Award-winning novelist Gillian Bradshaw's classic fantasy-history tale of Egypt and Nubia, now in one volume. Teen fisherman Prahotep is nicknamed "bad-luck" because everything he touches turns to disaster. When his father dies, he sets off to Thebes to improve his fate, but soon winds up on a dangerous work crew, cutting stone for an evil magician. There he befriends a dying tomb-robber who tells him of unimaginable riches - and how to find them. Prahotep escapes the work crew but instead of finding the riches, he finds Lady Hathor, a proud, irritable dragon. Meanwhile, to the south, in Nubia, the princess Kandaki's family is murdered by an usurper. Kandaki refuses the usurper's offer of marriage, and is sent north to be offered as a sacrifice to a "swamp dragon".
I received this ARC from the publisher via NetGalley in exchange for an honest review.
Rating: 3.5 Stars
This book started out a bit rough for me. I did not think I was going to like it because the way the opening chapters are written made me think it would have been more suited to a prose-y picture book than a 300 page novel. I could see myself reading this aloud to my son and it would have been fine. The Egyptian culture was evident and some aspects of it explained in simple and straightforward way (i.e. why Prahotep had to stay home for 70 days after his father died - embalming takes time).
As I read further in, though, things started to look up. I think the turning point was when Prahotep met Lady Hathor for the first time. I had never thought of dragons as something that related to Egypt in anyway. They seemed a more European story aspect. I liked the inclusion. It was unexpected and done well. I felt quite sad for Hathor here due to her situation (won't say more for fear of spoilers).
One thing that was a bit odd was that unless I had been told in the text that Prahotep was seventeen, I would have guessed twelve or thirteen. He comes across as a much younger person, similar to Percy Jackson in the Olympians series.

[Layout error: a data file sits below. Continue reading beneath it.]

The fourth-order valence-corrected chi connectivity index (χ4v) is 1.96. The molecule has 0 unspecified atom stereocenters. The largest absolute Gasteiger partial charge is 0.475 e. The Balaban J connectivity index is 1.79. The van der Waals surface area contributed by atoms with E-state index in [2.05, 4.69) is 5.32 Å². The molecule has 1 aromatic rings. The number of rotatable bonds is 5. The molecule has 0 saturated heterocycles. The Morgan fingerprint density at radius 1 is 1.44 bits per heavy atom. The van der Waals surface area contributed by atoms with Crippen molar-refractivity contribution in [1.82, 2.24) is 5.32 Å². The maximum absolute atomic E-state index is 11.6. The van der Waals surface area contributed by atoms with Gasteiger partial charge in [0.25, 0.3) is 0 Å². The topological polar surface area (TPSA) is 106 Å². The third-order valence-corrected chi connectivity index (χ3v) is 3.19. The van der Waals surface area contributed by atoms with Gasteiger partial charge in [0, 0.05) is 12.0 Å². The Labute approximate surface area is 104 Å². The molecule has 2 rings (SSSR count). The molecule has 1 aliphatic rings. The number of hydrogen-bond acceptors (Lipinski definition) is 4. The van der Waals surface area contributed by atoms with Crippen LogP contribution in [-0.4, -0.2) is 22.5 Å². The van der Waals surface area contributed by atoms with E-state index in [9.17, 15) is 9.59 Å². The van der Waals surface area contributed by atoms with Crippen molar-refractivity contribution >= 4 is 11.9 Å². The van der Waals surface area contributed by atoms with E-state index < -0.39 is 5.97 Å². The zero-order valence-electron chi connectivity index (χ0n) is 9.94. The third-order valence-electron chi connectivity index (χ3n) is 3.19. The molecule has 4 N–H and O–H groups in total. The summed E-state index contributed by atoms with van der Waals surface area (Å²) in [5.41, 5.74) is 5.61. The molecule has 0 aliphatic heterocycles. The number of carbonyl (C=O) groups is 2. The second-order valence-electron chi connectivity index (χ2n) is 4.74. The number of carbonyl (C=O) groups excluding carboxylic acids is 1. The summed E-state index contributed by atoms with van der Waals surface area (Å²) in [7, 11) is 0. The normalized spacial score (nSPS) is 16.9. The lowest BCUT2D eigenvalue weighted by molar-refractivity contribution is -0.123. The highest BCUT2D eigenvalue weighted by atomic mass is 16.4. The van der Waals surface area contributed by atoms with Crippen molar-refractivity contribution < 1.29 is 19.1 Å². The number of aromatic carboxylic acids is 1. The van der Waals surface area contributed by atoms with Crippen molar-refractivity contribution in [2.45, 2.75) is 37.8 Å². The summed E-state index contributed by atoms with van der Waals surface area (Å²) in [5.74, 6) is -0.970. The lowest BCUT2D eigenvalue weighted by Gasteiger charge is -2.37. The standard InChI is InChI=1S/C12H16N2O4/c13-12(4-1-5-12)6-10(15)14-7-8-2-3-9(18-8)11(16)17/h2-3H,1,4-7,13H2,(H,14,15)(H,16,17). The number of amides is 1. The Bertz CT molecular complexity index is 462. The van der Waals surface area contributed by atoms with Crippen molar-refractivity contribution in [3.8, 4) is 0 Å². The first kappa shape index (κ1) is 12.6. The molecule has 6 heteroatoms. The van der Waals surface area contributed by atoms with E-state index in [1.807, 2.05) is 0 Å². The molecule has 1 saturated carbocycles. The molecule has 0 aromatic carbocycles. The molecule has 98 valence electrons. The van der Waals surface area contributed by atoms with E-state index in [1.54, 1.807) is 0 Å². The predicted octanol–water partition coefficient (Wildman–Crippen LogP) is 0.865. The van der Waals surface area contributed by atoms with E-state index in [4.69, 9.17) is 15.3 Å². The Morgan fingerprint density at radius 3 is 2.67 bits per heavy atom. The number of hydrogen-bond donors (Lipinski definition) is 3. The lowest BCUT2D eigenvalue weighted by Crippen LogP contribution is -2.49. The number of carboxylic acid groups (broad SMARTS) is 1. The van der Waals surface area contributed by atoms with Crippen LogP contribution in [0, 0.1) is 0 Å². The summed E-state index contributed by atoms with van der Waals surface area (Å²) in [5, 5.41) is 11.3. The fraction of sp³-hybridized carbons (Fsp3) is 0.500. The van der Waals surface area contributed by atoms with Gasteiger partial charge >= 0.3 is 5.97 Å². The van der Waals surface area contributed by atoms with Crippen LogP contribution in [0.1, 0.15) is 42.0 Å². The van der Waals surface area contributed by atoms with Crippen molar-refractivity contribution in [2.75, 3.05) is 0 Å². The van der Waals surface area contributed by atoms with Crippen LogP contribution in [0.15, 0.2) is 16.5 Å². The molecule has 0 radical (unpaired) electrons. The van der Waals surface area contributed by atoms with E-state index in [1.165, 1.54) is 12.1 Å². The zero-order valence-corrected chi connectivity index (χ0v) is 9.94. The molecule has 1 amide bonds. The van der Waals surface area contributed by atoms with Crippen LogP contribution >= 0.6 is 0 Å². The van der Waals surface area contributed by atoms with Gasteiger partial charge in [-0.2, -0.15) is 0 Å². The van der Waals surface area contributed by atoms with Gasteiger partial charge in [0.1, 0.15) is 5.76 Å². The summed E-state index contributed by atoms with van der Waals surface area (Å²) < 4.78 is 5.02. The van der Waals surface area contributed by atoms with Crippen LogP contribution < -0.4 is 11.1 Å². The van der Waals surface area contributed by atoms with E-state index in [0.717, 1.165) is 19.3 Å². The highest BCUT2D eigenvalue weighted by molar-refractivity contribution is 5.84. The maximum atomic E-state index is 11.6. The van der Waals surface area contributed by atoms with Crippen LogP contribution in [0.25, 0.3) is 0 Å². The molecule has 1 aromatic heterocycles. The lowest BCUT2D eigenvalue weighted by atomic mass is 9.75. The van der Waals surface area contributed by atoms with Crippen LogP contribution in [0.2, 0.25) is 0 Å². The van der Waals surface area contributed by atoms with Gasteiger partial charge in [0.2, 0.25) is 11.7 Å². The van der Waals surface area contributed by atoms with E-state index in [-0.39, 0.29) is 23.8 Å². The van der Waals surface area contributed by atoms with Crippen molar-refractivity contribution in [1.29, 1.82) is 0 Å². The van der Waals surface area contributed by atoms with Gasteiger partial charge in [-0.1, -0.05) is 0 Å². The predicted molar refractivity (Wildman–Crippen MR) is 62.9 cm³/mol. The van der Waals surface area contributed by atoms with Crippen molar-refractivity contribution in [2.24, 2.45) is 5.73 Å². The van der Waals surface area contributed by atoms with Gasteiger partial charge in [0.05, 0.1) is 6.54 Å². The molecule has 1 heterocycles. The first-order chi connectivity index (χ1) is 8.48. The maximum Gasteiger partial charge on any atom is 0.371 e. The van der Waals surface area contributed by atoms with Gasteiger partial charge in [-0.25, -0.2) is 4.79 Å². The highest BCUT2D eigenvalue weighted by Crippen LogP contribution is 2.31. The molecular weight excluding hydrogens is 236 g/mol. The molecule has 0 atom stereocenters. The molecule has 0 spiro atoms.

Prahotep, for all his bad luck, does end up with some good luck along the way. If he had not failed so spectacularly at learning a trade, he would never have met Hathor or Baki. I thought that reading about all the different ways that his bad luck cropped up (the different trades failing, the magician and Kenna finding them on the river, etc.) would become tired, but the writing kept it fresh enough that I was not rolling my eyes every time something new cropped up.
Overall, I'd say that there were a few moments when the plot dragged and the beginning read more like a fleshed out picture book, but I could see sharing this with a middle grader to read on their own or reading it aloud to a slightly younger child.
I liked the thought of the journey that Prahotep begins when he comes to Thebes that ends up leading him to Hathor and their adventure. On a whole I would recommend the soundtrack for The Hobbit - The Desolation of Smaug for listening while reading this book. There are a few tracks that since up perfectly with moments in the book, for example:
When Prahotep stumbles upon Hathor's cave, the feeling of wonder and a little fear is summed up wonderfully within this score.
My Armor is Iron
This song would work for anger or sandess, whichever feeling was most in Hathor's heart. When you are first introduced to her and her history, there is such a depth of emotion that could go either way. Picture a reaction of anger or one of tremendous fear when reading her talking about her parents and grandparents and listening to this song. It came to my mind so well, I thought I'd better share it.
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